Will 2024 mark the return of the momentum factor to performance spotlight? This risk premium’s star faded in 2023, but there are hints that a rebound may be brewing for this slice of the equity risk premium, based on a set of proxy ETFs through Wednesday’s close (Jan. 24).
The 6.1% year-to-date rise for iShares MSCI USA Momentum Factor ETF (MTUM) certainly looks encouraging. For the moment, it’s the best-performing factor fund. It’s also outperforming the broad market by a wide margin: the 2.1% increase so far in 2024 for the SPDR S&P 500 ETF (SPY) pales next to MTUM’s rally.
If January’s results are an indication, MTUM appears on track to recover this year and lead the field. If so, the rebound would mark a sharp contrast with 2023, when the fund posted one of the weakest factor performances via a 9.2% total return. The broad US market, for instance, surged more than 26% last year, based on SPY.
Reviewing recent trend behavior for MTUM highlights the upside shift unfolding since November. After a modest run of weakness, the fund has rallied sharply in recent months.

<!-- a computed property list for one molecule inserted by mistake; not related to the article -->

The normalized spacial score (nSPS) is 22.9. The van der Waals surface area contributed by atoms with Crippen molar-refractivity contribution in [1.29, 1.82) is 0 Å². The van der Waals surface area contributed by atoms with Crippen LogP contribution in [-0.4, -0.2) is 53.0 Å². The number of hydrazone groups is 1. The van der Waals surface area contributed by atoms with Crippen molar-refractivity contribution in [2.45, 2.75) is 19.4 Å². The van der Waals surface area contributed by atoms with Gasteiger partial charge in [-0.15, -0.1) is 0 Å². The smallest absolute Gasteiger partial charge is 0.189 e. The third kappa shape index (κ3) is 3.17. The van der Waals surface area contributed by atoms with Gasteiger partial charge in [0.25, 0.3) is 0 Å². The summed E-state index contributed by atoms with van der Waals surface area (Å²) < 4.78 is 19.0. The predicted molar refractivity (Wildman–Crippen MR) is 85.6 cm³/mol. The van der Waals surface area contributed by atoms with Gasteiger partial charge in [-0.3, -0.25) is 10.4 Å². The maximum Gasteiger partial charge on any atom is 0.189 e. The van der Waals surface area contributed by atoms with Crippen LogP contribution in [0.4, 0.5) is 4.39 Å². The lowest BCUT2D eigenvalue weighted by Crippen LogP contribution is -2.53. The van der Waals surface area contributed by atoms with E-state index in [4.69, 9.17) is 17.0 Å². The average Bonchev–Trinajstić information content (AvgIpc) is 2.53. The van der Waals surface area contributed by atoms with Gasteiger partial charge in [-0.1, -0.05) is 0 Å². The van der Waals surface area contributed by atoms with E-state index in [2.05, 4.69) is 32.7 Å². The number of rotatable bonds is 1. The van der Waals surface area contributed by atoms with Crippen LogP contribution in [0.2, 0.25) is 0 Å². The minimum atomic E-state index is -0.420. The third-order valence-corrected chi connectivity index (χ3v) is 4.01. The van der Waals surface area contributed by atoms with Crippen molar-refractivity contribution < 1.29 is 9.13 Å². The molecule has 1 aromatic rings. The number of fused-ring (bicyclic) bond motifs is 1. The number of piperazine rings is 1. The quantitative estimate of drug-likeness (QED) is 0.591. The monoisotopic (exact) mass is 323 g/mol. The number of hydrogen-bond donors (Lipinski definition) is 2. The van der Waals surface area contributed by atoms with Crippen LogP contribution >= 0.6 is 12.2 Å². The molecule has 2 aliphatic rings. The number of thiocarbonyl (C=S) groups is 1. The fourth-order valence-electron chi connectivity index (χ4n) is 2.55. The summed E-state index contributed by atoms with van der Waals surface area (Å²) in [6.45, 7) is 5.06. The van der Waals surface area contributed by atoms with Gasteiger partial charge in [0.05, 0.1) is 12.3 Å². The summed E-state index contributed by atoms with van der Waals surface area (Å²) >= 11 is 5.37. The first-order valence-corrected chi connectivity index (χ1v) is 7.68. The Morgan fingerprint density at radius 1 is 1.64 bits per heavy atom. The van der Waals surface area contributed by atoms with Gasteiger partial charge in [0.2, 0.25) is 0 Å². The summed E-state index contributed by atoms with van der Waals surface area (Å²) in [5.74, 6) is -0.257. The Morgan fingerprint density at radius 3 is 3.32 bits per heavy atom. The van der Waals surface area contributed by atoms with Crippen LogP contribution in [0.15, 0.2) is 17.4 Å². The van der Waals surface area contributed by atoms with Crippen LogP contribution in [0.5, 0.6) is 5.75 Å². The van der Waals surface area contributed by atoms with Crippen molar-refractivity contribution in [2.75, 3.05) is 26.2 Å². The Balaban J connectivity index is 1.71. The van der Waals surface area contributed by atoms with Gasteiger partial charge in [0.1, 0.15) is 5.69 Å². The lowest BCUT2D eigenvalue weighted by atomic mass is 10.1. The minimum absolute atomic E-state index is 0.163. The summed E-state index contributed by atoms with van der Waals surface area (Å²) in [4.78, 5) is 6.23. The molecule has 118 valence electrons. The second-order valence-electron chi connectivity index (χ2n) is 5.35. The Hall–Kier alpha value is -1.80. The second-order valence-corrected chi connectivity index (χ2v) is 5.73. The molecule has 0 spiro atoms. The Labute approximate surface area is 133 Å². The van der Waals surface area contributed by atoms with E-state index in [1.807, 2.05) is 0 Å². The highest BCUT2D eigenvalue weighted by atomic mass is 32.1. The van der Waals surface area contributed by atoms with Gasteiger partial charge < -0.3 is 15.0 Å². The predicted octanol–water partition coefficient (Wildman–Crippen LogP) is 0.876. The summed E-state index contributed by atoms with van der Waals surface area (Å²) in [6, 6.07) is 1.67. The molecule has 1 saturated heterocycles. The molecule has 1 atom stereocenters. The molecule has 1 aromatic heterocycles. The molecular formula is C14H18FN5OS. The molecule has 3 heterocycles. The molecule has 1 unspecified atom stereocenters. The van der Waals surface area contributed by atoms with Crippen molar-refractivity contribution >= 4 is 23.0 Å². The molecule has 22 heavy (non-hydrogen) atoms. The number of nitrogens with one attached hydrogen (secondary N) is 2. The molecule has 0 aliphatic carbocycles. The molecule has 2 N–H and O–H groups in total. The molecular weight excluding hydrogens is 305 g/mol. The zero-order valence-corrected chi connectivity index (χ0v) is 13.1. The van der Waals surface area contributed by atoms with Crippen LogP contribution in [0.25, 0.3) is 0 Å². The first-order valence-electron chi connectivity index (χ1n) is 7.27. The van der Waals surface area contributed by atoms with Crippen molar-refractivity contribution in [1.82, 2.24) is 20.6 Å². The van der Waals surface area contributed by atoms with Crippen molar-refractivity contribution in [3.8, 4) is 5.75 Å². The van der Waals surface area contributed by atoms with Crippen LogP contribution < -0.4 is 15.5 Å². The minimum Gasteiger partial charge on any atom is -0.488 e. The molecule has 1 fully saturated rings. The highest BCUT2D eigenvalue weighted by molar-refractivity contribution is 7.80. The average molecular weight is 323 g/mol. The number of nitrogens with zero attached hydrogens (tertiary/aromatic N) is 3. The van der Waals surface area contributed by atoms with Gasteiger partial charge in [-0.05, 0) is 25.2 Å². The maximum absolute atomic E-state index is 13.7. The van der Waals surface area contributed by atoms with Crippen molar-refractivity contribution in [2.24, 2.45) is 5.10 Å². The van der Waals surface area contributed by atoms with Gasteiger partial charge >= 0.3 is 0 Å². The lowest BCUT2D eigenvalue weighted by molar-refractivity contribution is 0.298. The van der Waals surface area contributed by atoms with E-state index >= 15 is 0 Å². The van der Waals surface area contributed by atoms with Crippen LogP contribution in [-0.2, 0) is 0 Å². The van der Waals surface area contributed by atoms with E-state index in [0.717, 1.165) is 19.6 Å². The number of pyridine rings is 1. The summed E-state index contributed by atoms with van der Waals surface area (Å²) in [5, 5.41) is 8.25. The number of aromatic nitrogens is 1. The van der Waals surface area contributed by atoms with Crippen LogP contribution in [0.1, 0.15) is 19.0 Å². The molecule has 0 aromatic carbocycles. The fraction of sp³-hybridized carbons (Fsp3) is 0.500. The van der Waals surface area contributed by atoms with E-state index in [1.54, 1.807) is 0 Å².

Meanwhile, small-cap and value are taking a hit so far in 2024. The worst-performing factor return year to date: small-cap value (IJS), which is down more than 4% this year.
The recent weakness in small-cap value inspires contrarian thinking on the outlook for this slice of the equities market. “Small-cap stocks are trading at discounted prices,” notes Morningstar analyst Bryan Armour. “Morningstar named it one of the top opportunities for equity investors in our 2024 Investment Outlook.”
The recurring question, of course, is whether small-caps are finally poised for a sustainable rally in relative terms? There have been numerous forecasts in recent years anticipating just that, but so far the rosy outlook has yet to materialize. Small-cap stocks generally have trailed the broad market (SPY) over the last three years, for instance. Optimists are hoping, again, that attractive valuation is the catalyst that renews small-cap fortunes in 2024 and beyond.
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